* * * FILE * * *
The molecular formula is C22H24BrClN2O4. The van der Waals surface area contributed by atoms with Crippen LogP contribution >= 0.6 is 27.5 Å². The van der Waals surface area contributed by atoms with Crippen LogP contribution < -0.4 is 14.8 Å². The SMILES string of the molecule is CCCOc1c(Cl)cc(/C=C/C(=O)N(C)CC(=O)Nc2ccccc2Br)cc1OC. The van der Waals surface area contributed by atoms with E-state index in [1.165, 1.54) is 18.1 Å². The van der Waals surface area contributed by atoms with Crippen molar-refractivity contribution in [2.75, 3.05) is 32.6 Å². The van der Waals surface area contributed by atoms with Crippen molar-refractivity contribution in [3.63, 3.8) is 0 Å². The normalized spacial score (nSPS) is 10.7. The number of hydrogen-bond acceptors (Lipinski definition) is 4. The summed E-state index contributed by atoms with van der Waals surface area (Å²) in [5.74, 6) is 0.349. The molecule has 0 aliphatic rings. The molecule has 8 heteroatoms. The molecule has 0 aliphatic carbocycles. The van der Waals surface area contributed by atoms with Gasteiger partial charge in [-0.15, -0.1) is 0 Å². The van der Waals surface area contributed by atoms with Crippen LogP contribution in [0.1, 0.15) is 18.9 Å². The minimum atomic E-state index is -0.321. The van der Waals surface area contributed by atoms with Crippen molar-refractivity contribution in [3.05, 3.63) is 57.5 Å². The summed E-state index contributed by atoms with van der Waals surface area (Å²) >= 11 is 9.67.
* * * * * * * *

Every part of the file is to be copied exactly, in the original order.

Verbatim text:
The molecular formula is C22H24BrClN2O4. The van der Waals surface area contributed by atoms with Crippen LogP contribution >= 0.6 is 27.5 Å². The van der Waals surface area contributed by atoms with Crippen LogP contribution < -0.4 is 14.8 Å². The SMILES string of the molecule is CCCOc1c(Cl)cc(/C=C/C(=O)N(C)CC(=O)Nc2ccccc2Br)cc1OC. The van der Waals surface area contributed by atoms with E-state index in [1.165, 1.54) is 18.1 Å². The van der Waals surface area contributed by atoms with Crippen molar-refractivity contribution in [2.75, 3.05) is 32.6 Å². The van der Waals surface area contributed by atoms with Crippen molar-refractivity contribution in [3.63, 3.8) is 0 Å². The normalized spacial score (nSPS) is 10.7. The number of hydrogen-bond acceptors (Lipinski definition) is 4. The summed E-state index contributed by atoms with van der Waals surface area (Å²) in [5.74, 6) is 0.349. The molecule has 0 aliphatic rings. The molecule has 8 heteroatoms. The molecule has 0 aliphatic carbocycles. The van der Waals surface area contributed by atoms with Gasteiger partial charge in [-0.15, -0.1) is 0 Å². The van der Waals surface area contributed by atoms with Crippen LogP contribution in [0.1, 0.15) is 18.9 Å². The minimum atomic E-state index is -0.321. The van der Waals surface area contributed by atoms with Crippen molar-refractivity contribution in [3.05, 3.63) is 57.5 Å². The summed E-state index contributed by atoms with van der Waals surface area (Å²) >= 11 is 9.67.